It seems to me, and this is just an impression, that there is a trend towards teams contributing more money to new stadiums, whereas for a while it seemed that cities were basically footing the entire thing (plus seemingly giving the teams tax breaks, a share of revenue from other events, etc).
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Re: sports ownership

Unread postby StewieG » Tue Sep 07, 2010 6:49 pm

I may be completely wrong on this, but I thought cities build and own the stadiums, while teams lease the stadiums from the city?
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Re: sports ownership

Unread postby GodHatesClevelandSport » Tue Sep 07, 2010 9:44 pm

Great article from the NYT about the debt left behind by stadiums that are looooong gone:

http://www.nytimes.com/2010/09/08/sport ... wt=nytimes
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Re: sports ownership

Unread postby jb » Tue Sep 14, 2010 8:43 pm

GodHatesClevelandSport wrote:Great article from the NYT about the debt left behind by stadiums that are looooong gone:

http://www.nytimes.com/2010/09/08/sport ... wt=nytimes



Yeah, I found this shocking. Still paying off the Meadowlands.

Just a note that stadia investment does help micro development big time. To wit - E 4th doesn't happen w/ out Gateway, and I don't know if many are old enough to recall what a ghetto the Central Market area was. Macro? As has been stated, not so much.
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Re: sports ownership

Unread postby danwismar » Tue Sep 14, 2010 11:27 pm

aoxo1 is right that the benefits are often overstated, and there are now lots of studies that say the economic impact is often minimal...especially after a few years, but it's not like there's zero economic benefit to cities that build new sports facilities. Take a look at Baltimore's as one example...and JB cites our own smaller scale examples. It's not a windfall...but it's not nothing either.

And certainly some cities do it smarter than others. I believe that CBS is city-owned. Typically there's a sweetheart lease deal with the team, at least at the beginning...but at some point, somebody has to step up for the city and strike a deal with the team that isn't so one-sided. The "kiss my ass or I'll move the franchise" gambit has to be a little outdated in this day and age, doesn't it? The lust for sports teams by cities with all kinds of other problems has to be waning a bit, I'd think.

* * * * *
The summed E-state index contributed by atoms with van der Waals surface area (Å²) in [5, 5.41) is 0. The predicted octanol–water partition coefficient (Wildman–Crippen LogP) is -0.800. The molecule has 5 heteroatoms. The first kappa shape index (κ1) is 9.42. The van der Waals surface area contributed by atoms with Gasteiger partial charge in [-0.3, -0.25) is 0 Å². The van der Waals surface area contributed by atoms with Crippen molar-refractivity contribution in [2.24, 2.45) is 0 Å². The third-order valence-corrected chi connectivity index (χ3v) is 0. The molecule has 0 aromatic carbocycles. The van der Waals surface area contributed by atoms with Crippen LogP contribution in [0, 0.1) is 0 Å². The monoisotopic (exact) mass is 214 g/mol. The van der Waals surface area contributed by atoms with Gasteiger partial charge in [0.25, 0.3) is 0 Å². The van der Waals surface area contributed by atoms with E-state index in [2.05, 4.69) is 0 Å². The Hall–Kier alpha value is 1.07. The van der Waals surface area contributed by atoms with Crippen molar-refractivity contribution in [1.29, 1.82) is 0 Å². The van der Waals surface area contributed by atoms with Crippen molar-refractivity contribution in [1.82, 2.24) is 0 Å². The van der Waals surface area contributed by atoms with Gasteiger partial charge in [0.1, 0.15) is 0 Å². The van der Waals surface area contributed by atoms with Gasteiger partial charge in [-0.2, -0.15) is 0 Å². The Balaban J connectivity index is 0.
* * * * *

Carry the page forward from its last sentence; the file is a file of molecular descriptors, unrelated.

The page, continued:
It's another reason not to be overly excited about Gilbert's casino operation bringing in all kinds of development. Some will come, and it may or may not justify the negatives that also come along with casinos...we'll see.
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Re: sports ownership

Unread postby aoxo1 » Wed Sep 15, 2010 10:29 am

No, it's less than nothing. It's negative. No one builds a stadium for 500m-1b in order for a few bars and restaurants to open up. It's a huge amount of money that then can't be spent on things that are actually important.

How would you feel if your stockbroker said, "Well, your $10,000 investment is gone, but at least it returned $100 over its lifetime. That's not nothing!"?

edit: he might add "And so what if your roof is leaking, your foundation is cracked, and your credit card is maxed out... you've got $100!!"
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Re: sports ownership

Unread postby Ziner » Wed Sep 15, 2010 10:54 am

All I will say is not building a dome (or at least retractable roof) is uber stoopid. Look at the difference the dome in Indy brings in to that town compared to what CBS brings to Cleveland. Think about this, that stadium will be 30 years old and have roughly been used 350 times and the NFL will be calling for it to be replaced.
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Re: sports ownership

Unread postby Triple-S » Wed Sep 15, 2010 12:30 pm